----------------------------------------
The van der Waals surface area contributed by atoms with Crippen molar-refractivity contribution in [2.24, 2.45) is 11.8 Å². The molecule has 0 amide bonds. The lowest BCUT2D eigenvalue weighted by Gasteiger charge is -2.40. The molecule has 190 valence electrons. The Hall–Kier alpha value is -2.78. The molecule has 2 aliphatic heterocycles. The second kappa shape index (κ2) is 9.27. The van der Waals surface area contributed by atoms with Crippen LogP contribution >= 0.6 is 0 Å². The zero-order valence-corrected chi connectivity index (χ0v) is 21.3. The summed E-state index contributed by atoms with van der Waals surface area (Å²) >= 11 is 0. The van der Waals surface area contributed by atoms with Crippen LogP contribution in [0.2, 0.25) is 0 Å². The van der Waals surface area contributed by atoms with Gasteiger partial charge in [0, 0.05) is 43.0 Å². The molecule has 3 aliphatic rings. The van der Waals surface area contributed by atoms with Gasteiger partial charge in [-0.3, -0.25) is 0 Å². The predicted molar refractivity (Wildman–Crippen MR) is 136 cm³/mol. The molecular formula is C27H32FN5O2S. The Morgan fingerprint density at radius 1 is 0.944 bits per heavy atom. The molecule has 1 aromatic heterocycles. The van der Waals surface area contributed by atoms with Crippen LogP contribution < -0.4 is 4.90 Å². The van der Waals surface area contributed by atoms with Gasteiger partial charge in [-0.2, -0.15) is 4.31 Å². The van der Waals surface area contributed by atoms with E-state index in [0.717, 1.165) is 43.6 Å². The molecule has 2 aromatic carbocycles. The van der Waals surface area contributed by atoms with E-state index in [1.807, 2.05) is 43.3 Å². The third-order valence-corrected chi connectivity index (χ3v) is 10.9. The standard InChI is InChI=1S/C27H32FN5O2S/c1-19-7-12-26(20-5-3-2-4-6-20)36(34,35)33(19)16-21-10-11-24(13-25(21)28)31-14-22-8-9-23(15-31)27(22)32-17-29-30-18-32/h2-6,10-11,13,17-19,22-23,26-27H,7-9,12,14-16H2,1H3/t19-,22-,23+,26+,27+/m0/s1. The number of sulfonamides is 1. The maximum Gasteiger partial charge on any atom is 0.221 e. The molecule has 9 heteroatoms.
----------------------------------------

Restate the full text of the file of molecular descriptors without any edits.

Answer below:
The van der Waals surface area contributed by atoms with Crippen molar-refractivity contribution in [2.24, 2.45) is 11.8 Å². The molecule has 0 amide bonds. The lowest BCUT2D eigenvalue weighted by Gasteiger charge is -2.40. The molecule has 190 valence electrons. The Hall–Kier alpha value is -2.78. The molecule has 2 aliphatic heterocycles. The second kappa shape index (κ2) is 9.27. The van der Waals surface area contributed by atoms with Crippen LogP contribution >= 0.6 is 0 Å². The zero-order valence-corrected chi connectivity index (χ0v) is 21.3. The summed E-state index contributed by atoms with van der Waals surface area (Å²) >= 11 is 0. The van der Waals surface area contributed by atoms with Crippen LogP contribution in [0.2, 0.25) is 0 Å². The van der Waals surface area contributed by atoms with Gasteiger partial charge in [0, 0.05) is 43.0 Å². The molecule has 3 aliphatic rings. The van der Waals surface area contributed by atoms with Gasteiger partial charge in [-0.3, -0.25) is 0 Å². The predicted molar refractivity (Wildman–Crippen MR) is 136 cm³/mol. The molecular formula is C27H32FN5O2S. The Morgan fingerprint density at radius 1 is 0.944 bits per heavy atom. The molecule has 1 aromatic heterocycles. The van der Waals surface area contributed by atoms with Crippen LogP contribution < -0.4 is 4.90 Å². The van der Waals surface area contributed by atoms with Gasteiger partial charge in [-0.2, -0.15) is 4.31 Å². The van der Waals surface area contributed by atoms with E-state index in [0.717, 1.165) is 43.6 Å². The molecule has 2 aromatic carbocycles. The van der Waals surface area contributed by atoms with E-state index in [1.807, 2.05) is 43.3 Å². The third-order valence-corrected chi connectivity index (χ3v) is 10.9. The standard InChI is InChI=1S/C27H32FN5O2S/c1-19-7-12-26(20-5-3-2-4-6-20)36(34,35)33(19)16-21-10-11-24(13-25(21)28)31-14-22-8-9-23(15-31)27(22)32-17-29-30-18-32/h2-6,10-11,13,17-19,22-23,26-27H,7-9,12,14-16H2,1H3/t19-,22-,23+,26+,27+/m0/s1. The number of sulfonamides is 1. The maximum Gasteiger partial charge on any atom is 0.221 e. The molecule has 9 heteroatoms.